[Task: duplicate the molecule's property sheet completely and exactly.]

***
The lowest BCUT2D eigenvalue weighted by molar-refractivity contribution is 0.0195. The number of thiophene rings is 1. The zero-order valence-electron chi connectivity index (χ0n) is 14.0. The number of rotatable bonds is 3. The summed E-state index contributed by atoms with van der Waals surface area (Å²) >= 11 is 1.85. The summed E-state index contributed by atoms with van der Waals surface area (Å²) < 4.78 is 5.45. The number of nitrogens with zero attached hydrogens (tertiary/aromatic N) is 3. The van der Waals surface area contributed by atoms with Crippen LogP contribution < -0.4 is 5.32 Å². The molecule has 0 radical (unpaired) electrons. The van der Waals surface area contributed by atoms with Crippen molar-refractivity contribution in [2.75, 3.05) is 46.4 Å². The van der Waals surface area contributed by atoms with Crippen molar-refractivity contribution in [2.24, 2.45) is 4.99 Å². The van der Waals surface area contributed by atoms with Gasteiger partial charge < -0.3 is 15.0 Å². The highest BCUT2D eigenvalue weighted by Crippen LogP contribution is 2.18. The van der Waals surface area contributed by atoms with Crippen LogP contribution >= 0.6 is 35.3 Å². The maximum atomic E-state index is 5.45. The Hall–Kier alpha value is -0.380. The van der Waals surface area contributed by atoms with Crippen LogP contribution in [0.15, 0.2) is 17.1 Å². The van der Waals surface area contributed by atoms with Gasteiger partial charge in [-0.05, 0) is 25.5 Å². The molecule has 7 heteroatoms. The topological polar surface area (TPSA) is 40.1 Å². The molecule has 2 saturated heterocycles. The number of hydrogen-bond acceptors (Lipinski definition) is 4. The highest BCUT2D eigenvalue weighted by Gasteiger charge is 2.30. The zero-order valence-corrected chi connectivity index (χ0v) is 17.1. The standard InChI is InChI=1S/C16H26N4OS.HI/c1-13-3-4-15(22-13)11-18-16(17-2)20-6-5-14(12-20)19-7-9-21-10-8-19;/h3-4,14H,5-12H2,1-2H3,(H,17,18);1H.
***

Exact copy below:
The lowest BCUT2D eigenvalue weighted by molar-refractivity contribution is 0.0195. The number of thiophene rings is 1. The zero-order valence-electron chi connectivity index (χ0n) is 14.0. The number of rotatable bonds is 3. The summed E-state index contributed by atoms with van der Waals surface area (Å²) >= 11 is 1.85. The summed E-state index contributed by atoms with van der Waals surface area (Å²) < 4.78 is 5.45. The number of nitrogens with zero attached hydrogens (tertiary/aromatic N) is 3. The van der Waals surface area contributed by atoms with Crippen LogP contribution < -0.4 is 5.32 Å². The molecule has 0 radical (unpaired) electrons. The van der Waals surface area contributed by atoms with Crippen molar-refractivity contribution in [2.75, 3.05) is 46.4 Å². The van der Waals surface area contributed by atoms with Crippen molar-refractivity contribution in [2.24, 2.45) is 4.99 Å². The van der Waals surface area contributed by atoms with Gasteiger partial charge < -0.3 is 15.0 Å². The highest BCUT2D eigenvalue weighted by Crippen LogP contribution is 2.18. The van der Waals surface area contributed by atoms with Crippen LogP contribution >= 0.6 is 35.3 Å². The maximum atomic E-state index is 5.45. The Hall–Kier alpha value is -0.380. The van der Waals surface area contributed by atoms with Crippen LogP contribution in [0.15, 0.2) is 17.1 Å². The van der Waals surface area contributed by atoms with Gasteiger partial charge in [-0.05, 0) is 25.5 Å². The molecule has 7 heteroatoms. The topological polar surface area (TPSA) is 40.1 Å². The molecule has 2 saturated heterocycles. The number of hydrogen-bond acceptors (Lipinski definition) is 4. The highest BCUT2D eigenvalue weighted by Gasteiger charge is 2.30. The zero-order valence-corrected chi connectivity index (χ0v) is 17.1. The standard InChI is InChI=1S/C16H26N4OS.HI/c1-13-3-4-15(22-13)11-18-16(17-2)20-6-5-14(12-20)19-7-9-21-10-8-19;/h3-4,14H,5-12H2,1-2H3,(H,17,18);1H.